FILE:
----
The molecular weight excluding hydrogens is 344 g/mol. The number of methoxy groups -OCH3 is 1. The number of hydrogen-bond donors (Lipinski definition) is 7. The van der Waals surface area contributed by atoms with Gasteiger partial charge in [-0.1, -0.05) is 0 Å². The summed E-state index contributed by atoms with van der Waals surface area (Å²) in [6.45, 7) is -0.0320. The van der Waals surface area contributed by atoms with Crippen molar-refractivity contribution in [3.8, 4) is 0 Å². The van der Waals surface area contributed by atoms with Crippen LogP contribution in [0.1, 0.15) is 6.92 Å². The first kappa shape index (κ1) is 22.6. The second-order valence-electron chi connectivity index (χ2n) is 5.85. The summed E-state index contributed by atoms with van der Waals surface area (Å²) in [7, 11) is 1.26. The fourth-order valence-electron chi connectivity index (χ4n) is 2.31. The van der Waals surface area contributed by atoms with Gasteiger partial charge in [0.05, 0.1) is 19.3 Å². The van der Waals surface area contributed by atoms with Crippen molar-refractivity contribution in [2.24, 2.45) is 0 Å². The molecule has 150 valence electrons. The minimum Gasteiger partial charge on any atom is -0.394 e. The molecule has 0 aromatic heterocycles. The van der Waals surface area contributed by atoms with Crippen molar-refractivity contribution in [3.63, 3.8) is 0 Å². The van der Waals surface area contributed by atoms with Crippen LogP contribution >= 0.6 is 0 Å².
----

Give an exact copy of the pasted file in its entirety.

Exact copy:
The molecular weight excluding hydrogens is 344 g/mol. The number of methoxy groups -OCH3 is 1. The number of hydrogen-bond donors (Lipinski definition) is 7. The van der Waals surface area contributed by atoms with Gasteiger partial charge in [-0.1, -0.05) is 0 Å². The summed E-state index contributed by atoms with van der Waals surface area (Å²) in [6.45, 7) is -0.0320. The van der Waals surface area contributed by atoms with Crippen molar-refractivity contribution in [3.8, 4) is 0 Å². The van der Waals surface area contributed by atoms with Crippen LogP contribution in [0.1, 0.15) is 6.92 Å². The first kappa shape index (κ1) is 22.6. The second-order valence-electron chi connectivity index (χ2n) is 5.85. The summed E-state index contributed by atoms with van der Waals surface area (Å²) in [7, 11) is 1.26. The fourth-order valence-electron chi connectivity index (χ4n) is 2.31. The van der Waals surface area contributed by atoms with Gasteiger partial charge in [0.05, 0.1) is 19.3 Å². The van der Waals surface area contributed by atoms with Crippen molar-refractivity contribution in [2.24, 2.45) is 0 Å². The molecule has 150 valence electrons. The minimum Gasteiger partial charge on any atom is -0.394 e. The molecule has 0 aromatic heterocycles. The van der Waals surface area contributed by atoms with Crippen molar-refractivity contribution in [3.63, 3.8) is 0 Å². The van der Waals surface area contributed by atoms with Crippen LogP contribution >= 0.6 is 0 Å².